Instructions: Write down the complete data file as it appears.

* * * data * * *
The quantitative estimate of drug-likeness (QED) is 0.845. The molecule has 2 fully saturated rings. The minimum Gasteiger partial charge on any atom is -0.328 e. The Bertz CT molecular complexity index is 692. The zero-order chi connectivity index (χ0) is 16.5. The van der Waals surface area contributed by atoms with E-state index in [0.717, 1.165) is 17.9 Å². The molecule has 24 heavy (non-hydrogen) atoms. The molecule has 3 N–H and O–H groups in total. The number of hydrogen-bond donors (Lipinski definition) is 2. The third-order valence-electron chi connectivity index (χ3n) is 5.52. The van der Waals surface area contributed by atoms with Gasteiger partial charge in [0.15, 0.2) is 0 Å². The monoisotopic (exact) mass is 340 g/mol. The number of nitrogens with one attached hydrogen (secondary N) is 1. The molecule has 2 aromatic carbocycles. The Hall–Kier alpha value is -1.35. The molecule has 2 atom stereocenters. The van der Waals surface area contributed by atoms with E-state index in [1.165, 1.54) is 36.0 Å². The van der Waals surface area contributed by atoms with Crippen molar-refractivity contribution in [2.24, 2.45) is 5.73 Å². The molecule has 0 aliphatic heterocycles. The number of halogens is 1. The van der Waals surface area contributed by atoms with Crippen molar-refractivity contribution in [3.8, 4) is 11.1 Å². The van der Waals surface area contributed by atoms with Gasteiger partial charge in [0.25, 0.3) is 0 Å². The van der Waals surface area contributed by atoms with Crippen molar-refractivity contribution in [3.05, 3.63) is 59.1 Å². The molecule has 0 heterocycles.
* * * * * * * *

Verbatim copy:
The quantitative estimate of drug-likeness (QED) is 0.845. The molecule has 2 fully saturated rings. The minimum Gasteiger partial charge on any atom is -0.328 e. The Bertz CT molecular complexity index is 692. The zero-order chi connectivity index (χ0) is 16.5. The van der Waals surface area contributed by atoms with E-state index in [0.717, 1.165) is 17.9 Å². The molecule has 24 heavy (non-hydrogen) atoms. The molecule has 3 N–H and O–H groups in total. The number of hydrogen-bond donors (Lipinski definition) is 2. The third-order valence-electron chi connectivity index (χ3n) is 5.52. The van der Waals surface area contributed by atoms with Gasteiger partial charge in [0.15, 0.2) is 0 Å². The monoisotopic (exact) mass is 340 g/mol. The number of nitrogens with one attached hydrogen (secondary N) is 1. The molecule has 2 aromatic carbocycles. The Hall–Kier alpha value is -1.35. The molecule has 2 atom stereocenters. The van der Waals surface area contributed by atoms with E-state index in [1.165, 1.54) is 36.0 Å². The van der Waals surface area contributed by atoms with Crippen molar-refractivity contribution in [2.24, 2.45) is 5.73 Å². The molecule has 0 aliphatic heterocycles. The number of halogens is 1. The van der Waals surface area contributed by atoms with Crippen molar-refractivity contribution in [3.8, 4) is 11.1 Å². The van der Waals surface area contributed by atoms with Gasteiger partial charge in [0.25, 0.3) is 0 Å². The van der Waals surface area contributed by atoms with Crippen molar-refractivity contribution in [3.05, 3.63) is 59.1 Å². The molecule has 0 heterocycles.